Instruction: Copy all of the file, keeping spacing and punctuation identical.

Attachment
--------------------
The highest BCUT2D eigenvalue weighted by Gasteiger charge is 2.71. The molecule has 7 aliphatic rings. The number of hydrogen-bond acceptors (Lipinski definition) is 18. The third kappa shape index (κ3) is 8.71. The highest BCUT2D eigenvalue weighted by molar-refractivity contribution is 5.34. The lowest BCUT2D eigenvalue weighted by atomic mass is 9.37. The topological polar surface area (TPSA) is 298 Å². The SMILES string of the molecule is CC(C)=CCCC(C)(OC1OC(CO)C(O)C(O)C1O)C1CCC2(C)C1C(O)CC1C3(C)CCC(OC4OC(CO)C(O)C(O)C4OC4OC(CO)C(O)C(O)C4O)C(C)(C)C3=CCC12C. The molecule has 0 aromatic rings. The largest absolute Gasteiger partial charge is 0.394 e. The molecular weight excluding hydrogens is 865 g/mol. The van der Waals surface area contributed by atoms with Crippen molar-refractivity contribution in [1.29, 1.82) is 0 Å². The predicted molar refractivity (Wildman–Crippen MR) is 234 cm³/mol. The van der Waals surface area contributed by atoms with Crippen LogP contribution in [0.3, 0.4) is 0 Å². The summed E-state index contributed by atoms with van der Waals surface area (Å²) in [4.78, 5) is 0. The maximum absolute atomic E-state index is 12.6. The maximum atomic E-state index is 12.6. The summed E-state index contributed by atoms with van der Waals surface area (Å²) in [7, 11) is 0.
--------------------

The highest BCUT2D eigenvalue weighted by Gasteiger charge is 2.71. The molecule has 7 aliphatic rings. The number of hydrogen-bond acceptors (Lipinski definition) is 18. The third kappa shape index (κ3) is 8.71. The highest BCUT2D eigenvalue weighted by molar-refractivity contribution is 5.34. The lowest BCUT2D eigenvalue weighted by atomic mass is 9.37. The topological polar surface area (TPSA) is 298 Å². The SMILES string of the molecule is CC(C)=CCCC(C)(OC1OC(CO)C(O)C(O)C1O)C1CCC2(C)C1C(O)CC1C3(C)CCC(OC4OC(CO)C(O)C(O)C4OC4OC(CO)C(O)C(O)C4O)C(C)(C)C3=CCC12C. The molecule has 0 aromatic rings. The largest absolute Gasteiger partial charge is 0.394 e. The molecular weight excluding hydrogens is 865 g/mol. The van der Waals surface area contributed by atoms with Crippen molar-refractivity contribution in [1.29, 1.82) is 0 Å². The predicted molar refractivity (Wildman–Crippen MR) is 234 cm³/mol. The van der Waals surface area contributed by atoms with Crippen LogP contribution in [0.3, 0.4) is 0 Å². The summed E-state index contributed by atoms with van der Waals surface area (Å²) in [4.78, 5) is 0. The maximum absolute atomic E-state index is 12.6. The maximum atomic E-state index is 12.6. The summed E-state index contributed by atoms with van der Waals surface area (Å²) in [7, 11) is 0.